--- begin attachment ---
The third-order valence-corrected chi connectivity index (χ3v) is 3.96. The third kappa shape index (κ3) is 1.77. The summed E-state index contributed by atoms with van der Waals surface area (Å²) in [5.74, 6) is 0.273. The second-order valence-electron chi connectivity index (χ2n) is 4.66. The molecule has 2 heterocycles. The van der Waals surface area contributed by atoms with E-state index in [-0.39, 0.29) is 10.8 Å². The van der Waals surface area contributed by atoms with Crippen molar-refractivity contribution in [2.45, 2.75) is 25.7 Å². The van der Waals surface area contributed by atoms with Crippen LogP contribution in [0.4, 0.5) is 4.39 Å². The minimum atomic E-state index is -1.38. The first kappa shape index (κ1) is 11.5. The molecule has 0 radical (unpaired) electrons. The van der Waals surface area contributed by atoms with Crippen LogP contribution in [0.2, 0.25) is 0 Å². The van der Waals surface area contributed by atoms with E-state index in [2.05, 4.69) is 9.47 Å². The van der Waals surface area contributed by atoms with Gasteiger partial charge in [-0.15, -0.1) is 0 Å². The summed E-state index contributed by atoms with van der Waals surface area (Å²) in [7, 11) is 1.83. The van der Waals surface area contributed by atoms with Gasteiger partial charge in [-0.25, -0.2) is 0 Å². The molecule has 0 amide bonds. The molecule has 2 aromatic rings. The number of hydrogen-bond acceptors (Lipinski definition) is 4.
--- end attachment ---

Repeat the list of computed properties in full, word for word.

The third-order valence-corrected chi connectivity index (χ3v) is 3.96. The third kappa shape index (κ3) is 1.77. The summed E-state index contributed by atoms with van der Waals surface area (Å²) in [5.74, 6) is 0.273. The second-order valence-electron chi connectivity index (χ2n) is 4.66. The molecule has 2 heterocycles. The van der Waals surface area contributed by atoms with E-state index in [-0.39, 0.29) is 10.8 Å². The van der Waals surface area contributed by atoms with Crippen molar-refractivity contribution in [2.45, 2.75) is 25.7 Å². The van der Waals surface area contributed by atoms with Crippen LogP contribution in [0.4, 0.5) is 4.39 Å². The minimum atomic E-state index is -1.38. The first kappa shape index (κ1) is 11.5. The molecule has 0 radical (unpaired) electrons. The van der Waals surface area contributed by atoms with Crippen LogP contribution in [0.2, 0.25) is 0 Å². The van der Waals surface area contributed by atoms with E-state index in [2.05, 4.69) is 9.47 Å². The van der Waals surface area contributed by atoms with Gasteiger partial charge in [-0.15, -0.1) is 0 Å². The summed E-state index contributed by atoms with van der Waals surface area (Å²) in [7, 11) is 1.83. The van der Waals surface area contributed by atoms with Gasteiger partial charge in [-0.25, -0.2) is 0 Å². The molecule has 0 amide bonds. The molecule has 2 aromatic rings. The number of hydrogen-bond acceptors (Lipinski definition) is 4.